More than 350 people joined the Hitchcock Center on June 7th for our third annual evening of fun, food, and friendly competition in support of environmental education.
By Katie Koerten
In April, Dan Jaffe of the New England Wildflower Society gave a talk at the Hitchcock Center for the Environment titled “Native Plants: What’s Good for Nature Is Also Easier On the Gardener.” Co-sponsored by the Western Massachusetts Master Garden Association, Dan’s talk generated a lot of interest
The Hitchcock Center for the Environment recently released its Nature Play and Learning Places Master Plan, a plan to transform the Hitchcock Center’s grounds into an engaging, interactive and educational outdoor classroom. Ten activity settings will be constructed to offer fun and imaginative nature play areas, hands-on teaching gardens and accessible nature trails for people of all ages and abilities.
The Hitchcock Center has been invited to be part of the Peabody Essex Museum’s (PEM) exciting new Wild Designs exhibit that will profile the works of architects, artists, institutions and other creatives who are looking to nature and living systems for new ideas and creative solutions to human problems.
Come celebrate Earth Day weekend with 30Boltwood at the Lord Jeffery Inn! Chef Kevin Doubleday and his team have put together a special menu for the benefit of the Hitchcock Center, featuring seasonally sourced, vegetarian and non-vegetarian selections from our local farms. A portion of the proceeds from this delicious three-course prix fixe menu will benefit the Hitchcock Center.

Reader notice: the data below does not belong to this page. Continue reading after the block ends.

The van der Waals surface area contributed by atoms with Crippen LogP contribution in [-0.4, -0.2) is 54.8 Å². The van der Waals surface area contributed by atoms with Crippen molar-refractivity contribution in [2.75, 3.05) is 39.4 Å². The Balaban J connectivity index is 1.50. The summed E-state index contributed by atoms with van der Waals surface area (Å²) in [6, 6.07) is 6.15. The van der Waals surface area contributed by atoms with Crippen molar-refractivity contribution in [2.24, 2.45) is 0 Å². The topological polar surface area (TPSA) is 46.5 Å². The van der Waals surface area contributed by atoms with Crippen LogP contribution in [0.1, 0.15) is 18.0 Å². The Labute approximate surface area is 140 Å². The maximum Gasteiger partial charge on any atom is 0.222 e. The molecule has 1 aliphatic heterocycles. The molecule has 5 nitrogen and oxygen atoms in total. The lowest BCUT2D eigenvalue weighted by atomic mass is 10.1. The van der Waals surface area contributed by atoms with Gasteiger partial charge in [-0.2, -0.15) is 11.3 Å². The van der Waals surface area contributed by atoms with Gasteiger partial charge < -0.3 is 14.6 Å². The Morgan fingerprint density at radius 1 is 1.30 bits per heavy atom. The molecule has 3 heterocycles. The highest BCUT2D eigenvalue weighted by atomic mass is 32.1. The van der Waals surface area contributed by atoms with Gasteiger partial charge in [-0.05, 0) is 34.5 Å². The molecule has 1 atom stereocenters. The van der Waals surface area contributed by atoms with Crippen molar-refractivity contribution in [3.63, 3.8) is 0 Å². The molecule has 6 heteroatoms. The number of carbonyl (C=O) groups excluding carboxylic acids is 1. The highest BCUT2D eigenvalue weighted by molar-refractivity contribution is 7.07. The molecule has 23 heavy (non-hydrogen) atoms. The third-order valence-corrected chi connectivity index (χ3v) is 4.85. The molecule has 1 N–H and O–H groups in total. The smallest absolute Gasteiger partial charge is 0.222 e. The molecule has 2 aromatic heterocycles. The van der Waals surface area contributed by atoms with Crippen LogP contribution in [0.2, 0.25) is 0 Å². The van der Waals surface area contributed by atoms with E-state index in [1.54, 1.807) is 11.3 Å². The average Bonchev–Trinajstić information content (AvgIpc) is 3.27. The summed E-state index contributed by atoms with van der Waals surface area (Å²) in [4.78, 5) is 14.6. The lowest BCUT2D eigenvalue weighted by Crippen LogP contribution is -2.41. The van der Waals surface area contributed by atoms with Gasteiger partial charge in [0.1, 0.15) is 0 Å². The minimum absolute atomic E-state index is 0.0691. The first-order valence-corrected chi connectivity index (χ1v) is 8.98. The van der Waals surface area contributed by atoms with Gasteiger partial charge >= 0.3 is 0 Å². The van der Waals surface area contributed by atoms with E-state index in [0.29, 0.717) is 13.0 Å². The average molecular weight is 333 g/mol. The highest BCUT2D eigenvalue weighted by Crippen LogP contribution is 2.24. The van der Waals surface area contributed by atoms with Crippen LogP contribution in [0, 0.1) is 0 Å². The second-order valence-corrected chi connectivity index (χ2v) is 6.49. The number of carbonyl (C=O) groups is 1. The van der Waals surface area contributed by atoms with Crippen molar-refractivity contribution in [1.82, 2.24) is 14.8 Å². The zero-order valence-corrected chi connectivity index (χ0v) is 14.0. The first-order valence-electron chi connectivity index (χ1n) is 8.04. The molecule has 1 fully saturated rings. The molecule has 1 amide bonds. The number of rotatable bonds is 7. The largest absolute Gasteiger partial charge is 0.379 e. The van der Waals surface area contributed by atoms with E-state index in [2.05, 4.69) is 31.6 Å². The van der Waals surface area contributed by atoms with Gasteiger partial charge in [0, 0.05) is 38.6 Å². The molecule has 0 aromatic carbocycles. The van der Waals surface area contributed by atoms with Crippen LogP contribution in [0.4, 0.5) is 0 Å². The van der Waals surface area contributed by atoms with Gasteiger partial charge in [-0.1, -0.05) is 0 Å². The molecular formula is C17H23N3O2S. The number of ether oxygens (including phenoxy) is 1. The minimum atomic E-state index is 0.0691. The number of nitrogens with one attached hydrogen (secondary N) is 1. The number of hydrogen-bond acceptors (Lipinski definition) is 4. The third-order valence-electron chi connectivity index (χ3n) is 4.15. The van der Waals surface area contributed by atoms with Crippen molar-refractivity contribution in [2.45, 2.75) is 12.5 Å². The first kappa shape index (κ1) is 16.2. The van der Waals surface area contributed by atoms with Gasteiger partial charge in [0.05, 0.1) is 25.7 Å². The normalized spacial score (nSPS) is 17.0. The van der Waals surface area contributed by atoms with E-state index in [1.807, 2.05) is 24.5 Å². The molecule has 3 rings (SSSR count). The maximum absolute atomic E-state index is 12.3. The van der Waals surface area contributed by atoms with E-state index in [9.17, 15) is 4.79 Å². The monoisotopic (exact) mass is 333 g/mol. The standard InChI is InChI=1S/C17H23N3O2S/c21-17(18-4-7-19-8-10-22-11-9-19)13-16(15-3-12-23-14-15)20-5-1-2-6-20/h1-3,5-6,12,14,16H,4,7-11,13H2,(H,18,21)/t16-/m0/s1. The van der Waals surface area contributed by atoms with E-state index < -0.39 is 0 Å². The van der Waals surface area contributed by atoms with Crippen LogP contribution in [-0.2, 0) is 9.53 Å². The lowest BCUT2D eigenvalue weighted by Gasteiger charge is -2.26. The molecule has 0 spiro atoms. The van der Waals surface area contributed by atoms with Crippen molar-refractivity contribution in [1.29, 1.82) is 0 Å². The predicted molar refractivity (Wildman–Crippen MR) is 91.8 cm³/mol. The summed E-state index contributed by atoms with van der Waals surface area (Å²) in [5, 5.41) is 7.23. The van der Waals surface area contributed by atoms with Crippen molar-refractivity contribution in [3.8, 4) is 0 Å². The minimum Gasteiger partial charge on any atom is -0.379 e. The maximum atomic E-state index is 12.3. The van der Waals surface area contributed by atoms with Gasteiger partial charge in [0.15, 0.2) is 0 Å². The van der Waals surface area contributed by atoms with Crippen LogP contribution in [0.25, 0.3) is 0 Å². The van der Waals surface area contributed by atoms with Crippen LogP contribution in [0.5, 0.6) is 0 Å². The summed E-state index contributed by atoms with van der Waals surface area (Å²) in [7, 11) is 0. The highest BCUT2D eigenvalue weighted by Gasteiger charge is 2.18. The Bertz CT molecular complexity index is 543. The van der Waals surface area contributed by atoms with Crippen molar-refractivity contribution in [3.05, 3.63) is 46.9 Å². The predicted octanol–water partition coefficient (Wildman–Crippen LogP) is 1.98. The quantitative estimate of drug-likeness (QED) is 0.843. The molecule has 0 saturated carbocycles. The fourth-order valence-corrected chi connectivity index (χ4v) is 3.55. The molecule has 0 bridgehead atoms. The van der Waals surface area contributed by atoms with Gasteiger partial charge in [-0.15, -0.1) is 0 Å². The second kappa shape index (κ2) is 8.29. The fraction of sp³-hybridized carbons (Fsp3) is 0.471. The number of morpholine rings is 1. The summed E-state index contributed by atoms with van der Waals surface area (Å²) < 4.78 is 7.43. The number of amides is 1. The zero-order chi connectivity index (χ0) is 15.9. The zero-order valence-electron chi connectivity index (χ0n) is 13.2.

By Katie Koerten
Hitchcock Center educators teach engineering and design with get-out-of-your-seat-and-try methods engaging children in experimental design, trial and error, teamwork, role-play, and refining of design ideas. How do we teach this?
With funding from the Massachusetts Department of Environmental Protection and in cooperation with UMass Amherst’s Department of Civil and Environmental Engineering, the Hitchcock Center for the Environment presented lessons on clean water issues to all of the science students of Amherst Regional Middle School in March and April. 7th and 8th graders both received hands-on lessons in class and 8th grade students concluded their lessons with an all-day fieldtrip on water.
By Ted Watt
Spotted salamanders are iconic for many people. Shiny, black and yellow, 7-9” long amphibians, they live underground for eleven months of the year as top predators of the soil community. Mating and laying eggs in vernal pools in the spring, they then return to the forest soils, sometimes crossing roads in the process. How can we help these animals when they cross roads to get to and from their breeding pools? How can we assist them into an uncertain future? This is where salamander migration tunnels fit in.
Forty local high school students engaged in the first Western Massachusetts Youth Climate Summit on November 17, 2017, bringing them closer to a range of local, state, and world-wide solutions and ideas to address climate change problems, to empower each of them to begin working at their own schools.
Executive Director Julie Johnson was the recipient of this year’s Green Giants Award in recognition of her work to envision and fund the Hitchcock Center’s newly constructed living building.